Posts Tagged: sedum
A miss is as good as a mile...or a smile.
The Buckeye (Junonia coenia) is a striking butterfly patterned with eyespots and white bars. We saw one today nectaring on sedum, but with chunks of a wing missing. Perhaps a bird or a praying mantis tried to grab it. It narrowly escaped predation.
A lucky day.
It's quite a common butterfly, as common as it is recognizable.
The Buckeye "is found in southern Manitoba, Ontario, Quebec and Nova Scotia and all parts of the United States, except the Northwest," according to Wikpedia. It's also found throughout Central America and Colombia.
"The Buckeye breeds on plants containing bitter iridoid glycosides, including plantains (Plantago, especially P. lanceolata), various Scrophulariaceae (especially Fluellin, Kickxia), and Lippia (Lippia or Phyla nodiflora)," says butterfly expert Art Shapiro, UC Davis distinguished professor of evolution and ecology, on his website. "The spiny, black-and-white caterpillar has a bright orange head. Its behavior suggests its diet makes it virtually immune to vertebrate predation, but the pupa and adult are quite edible."
Well, this is one adult that got away.
Buckeye butterfly on sedum. Note the missing chunks of its wings. (Photo by Kathy Keatley Garvey)
Sideview of Buckeye butterfly-almost a meal for a predator. (Photo by Kathy Keatley Garvey)
An intact Buckeye on sedum. (Photo by Kathy Keatley Garvey)
if it's a streak of gray, you don't wash it away.
You welcome it.
The gray hairstreak butterfly (Strymon melinus) is common on our sedum, a good fall plant for pollinators, including butterflies, honey bees, sweat bees and syrphid flies, aka hover flies or flower flies.
Butterfly expert Art Shapiro, distinguished professor of evolution and ecology at the University of California, Davis, says on his website that the gray hairstreak visits "an immense variety of flowers, both wild and cultivated. They are particularly addicted to Heliotrope and white-flowered Apiaceae."
Apiaceae? That's the carrot family, which includes not only carrots but parsley, celery, Queen Ann'es lace, parsnip, cilantro, hemlock, fennel and anise. Heliotropes, which commonly yield pink-purple flowers, are good for graystreaks, but not good for horses. It's toxic and can induce liver failure, according to the ASPCA's Animal Poison Control Center.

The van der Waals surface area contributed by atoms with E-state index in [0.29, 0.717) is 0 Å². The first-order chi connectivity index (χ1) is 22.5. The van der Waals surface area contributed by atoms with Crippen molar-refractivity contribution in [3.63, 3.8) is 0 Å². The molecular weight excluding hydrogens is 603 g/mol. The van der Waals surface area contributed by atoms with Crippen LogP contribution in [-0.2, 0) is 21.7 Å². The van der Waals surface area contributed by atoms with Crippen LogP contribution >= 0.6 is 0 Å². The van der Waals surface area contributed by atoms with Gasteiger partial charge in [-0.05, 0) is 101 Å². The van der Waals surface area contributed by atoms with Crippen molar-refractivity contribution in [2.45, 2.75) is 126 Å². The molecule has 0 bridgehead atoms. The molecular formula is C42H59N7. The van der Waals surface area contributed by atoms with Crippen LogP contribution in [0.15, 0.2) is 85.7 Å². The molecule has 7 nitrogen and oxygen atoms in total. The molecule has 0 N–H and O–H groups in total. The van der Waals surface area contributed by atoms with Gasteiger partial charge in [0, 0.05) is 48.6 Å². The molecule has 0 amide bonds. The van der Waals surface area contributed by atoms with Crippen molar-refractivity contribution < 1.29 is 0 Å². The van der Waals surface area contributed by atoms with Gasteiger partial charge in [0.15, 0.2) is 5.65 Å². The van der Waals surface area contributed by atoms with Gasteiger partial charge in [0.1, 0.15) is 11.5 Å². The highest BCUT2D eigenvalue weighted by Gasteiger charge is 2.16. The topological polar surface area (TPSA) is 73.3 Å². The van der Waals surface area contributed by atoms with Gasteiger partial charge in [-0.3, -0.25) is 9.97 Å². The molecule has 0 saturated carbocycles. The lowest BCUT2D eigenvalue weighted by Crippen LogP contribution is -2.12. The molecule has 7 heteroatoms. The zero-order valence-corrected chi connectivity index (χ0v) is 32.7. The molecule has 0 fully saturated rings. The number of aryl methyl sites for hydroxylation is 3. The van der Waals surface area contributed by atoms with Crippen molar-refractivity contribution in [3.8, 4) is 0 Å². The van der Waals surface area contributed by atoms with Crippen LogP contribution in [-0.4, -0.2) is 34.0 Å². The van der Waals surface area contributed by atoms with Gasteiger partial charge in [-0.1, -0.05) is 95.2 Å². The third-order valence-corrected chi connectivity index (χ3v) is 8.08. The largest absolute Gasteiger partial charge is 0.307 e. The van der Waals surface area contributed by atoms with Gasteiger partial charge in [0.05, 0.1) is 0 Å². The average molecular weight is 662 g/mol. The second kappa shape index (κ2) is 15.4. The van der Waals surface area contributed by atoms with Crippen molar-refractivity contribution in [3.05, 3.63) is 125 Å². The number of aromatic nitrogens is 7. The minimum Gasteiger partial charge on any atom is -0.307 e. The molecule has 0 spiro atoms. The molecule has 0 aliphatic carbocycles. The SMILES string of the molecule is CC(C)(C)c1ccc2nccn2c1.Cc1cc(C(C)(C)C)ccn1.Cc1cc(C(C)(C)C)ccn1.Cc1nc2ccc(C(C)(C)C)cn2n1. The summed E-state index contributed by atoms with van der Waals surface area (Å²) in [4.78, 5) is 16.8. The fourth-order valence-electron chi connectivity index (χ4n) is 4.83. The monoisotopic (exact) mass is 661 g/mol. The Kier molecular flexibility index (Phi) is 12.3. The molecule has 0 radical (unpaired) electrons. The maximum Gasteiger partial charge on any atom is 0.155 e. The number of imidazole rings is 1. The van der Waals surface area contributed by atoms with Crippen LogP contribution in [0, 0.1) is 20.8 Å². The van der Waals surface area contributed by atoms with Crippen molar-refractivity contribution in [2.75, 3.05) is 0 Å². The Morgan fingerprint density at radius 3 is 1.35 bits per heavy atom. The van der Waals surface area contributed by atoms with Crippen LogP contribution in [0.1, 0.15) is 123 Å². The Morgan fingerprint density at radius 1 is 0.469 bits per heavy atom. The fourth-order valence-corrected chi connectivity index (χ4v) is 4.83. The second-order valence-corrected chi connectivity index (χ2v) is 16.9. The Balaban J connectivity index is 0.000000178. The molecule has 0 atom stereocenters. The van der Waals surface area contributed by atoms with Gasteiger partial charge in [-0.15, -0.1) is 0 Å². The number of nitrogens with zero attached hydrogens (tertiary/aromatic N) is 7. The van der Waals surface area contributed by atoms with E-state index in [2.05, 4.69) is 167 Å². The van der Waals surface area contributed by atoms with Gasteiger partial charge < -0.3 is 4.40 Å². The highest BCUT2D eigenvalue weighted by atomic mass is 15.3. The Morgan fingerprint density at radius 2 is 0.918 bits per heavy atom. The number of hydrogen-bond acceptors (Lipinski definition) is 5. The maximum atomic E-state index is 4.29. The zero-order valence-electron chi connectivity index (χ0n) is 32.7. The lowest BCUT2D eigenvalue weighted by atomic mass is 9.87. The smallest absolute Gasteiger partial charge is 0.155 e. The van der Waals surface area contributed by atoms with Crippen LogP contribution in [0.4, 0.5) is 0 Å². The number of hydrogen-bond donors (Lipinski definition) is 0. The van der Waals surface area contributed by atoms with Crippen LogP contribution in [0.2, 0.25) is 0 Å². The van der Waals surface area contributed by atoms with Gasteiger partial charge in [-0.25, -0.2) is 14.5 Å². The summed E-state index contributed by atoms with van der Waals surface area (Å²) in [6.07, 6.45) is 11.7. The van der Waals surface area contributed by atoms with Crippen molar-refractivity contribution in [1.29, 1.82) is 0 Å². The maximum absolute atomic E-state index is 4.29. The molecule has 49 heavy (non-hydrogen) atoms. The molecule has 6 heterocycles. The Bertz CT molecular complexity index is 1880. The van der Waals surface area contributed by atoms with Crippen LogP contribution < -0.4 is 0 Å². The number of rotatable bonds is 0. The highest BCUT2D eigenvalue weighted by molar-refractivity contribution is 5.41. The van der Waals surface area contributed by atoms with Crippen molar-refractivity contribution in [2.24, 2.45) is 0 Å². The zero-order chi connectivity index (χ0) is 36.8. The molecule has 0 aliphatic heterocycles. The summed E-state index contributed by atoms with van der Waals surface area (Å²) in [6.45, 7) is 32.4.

You can't be too careful out there.
A gray hairstreak foraging in sedum. (Photo by Kathy Keatley Garvey)
A honey bee joins a gray hairsteak on a sedum blossom. (Photo by Kathy Keatley Garvey)
"If it looks like a duck, quacks like a duck, and walks like a duck, it's probably a duck," or so the saying goes.
But if it looks like a honey bee, moves around on blossoms like a honey bee, and feeds on nectar and pollen like a honey bee, it may not be a honey bee.
It could be a flower fly or syrphid in the Syrphidae family.
The syrphids suffer from multiple cases of mistaken identity.
One of the syprhids commonly mistaken for a honey bee (Apis mellifera) is the drone fly (Eristalis tenax).
We spotted a drone fly--the first we've seen this year--on Feb. 5 in Tomales, Marin County. It was nectaring a pincushion flower (Seabiosa columbaria) at the Mostly Natives Nursery.
"There's a bee!" someone exclaimed.
It wasn't. It was a drone fly.
In its larval stage, it's known as a rat-tailed maggot. You'll see it in stagnant water, such as in ditches, ponds and drains. It feeds on stagnant rotting organic material.
In its adult stage, it moves from flower to flower, sipping nectar and pollinating flowers. Watch it hover and you know it's not a honey bee. Look at its two wings, and you know it's not a honey bee (the honey bee has four).
Lots of other differences, too.
It's a good pollinator, but a honey bee, it is not.
The crab spider didn't go away hungry.
Camouflaged in the petals of a sedum, the cunning predator waits patiently for its prey.
An unsuspecting blowfly lands inches from the crab spider, unaware of its presence, and crawls toward it.
Wham! The crab spider snatches the blowfly and bites it, paralyzing it with its venom.
I'm just glad it wasn't a honey bee.
Like a crab, the crab spider can move sideways and backwards as it stalks and ambushes its prey. It grabs the unsuspecting insect with its powerful front legs, bites it, and paralyzes it.
Dinner is served.
However, this particular spider seemed to be perusing a menu. Hmm, a blow fly, a hover fly, a sweat bee or a honey bee? It watched honey bees glide onto the sedum and sip nectar. It was touch-and-go; the spider would crawl to a bee, touch it, and the bee would buzz off.
"It must not have been hungry--otherwise the bee would have been toast," Kimsey said.
We watched the spider for half an hour. The predator and the prey.
This time the prey won. Every single bee escaped. No toast today.
Spider and the Bee
Over and Out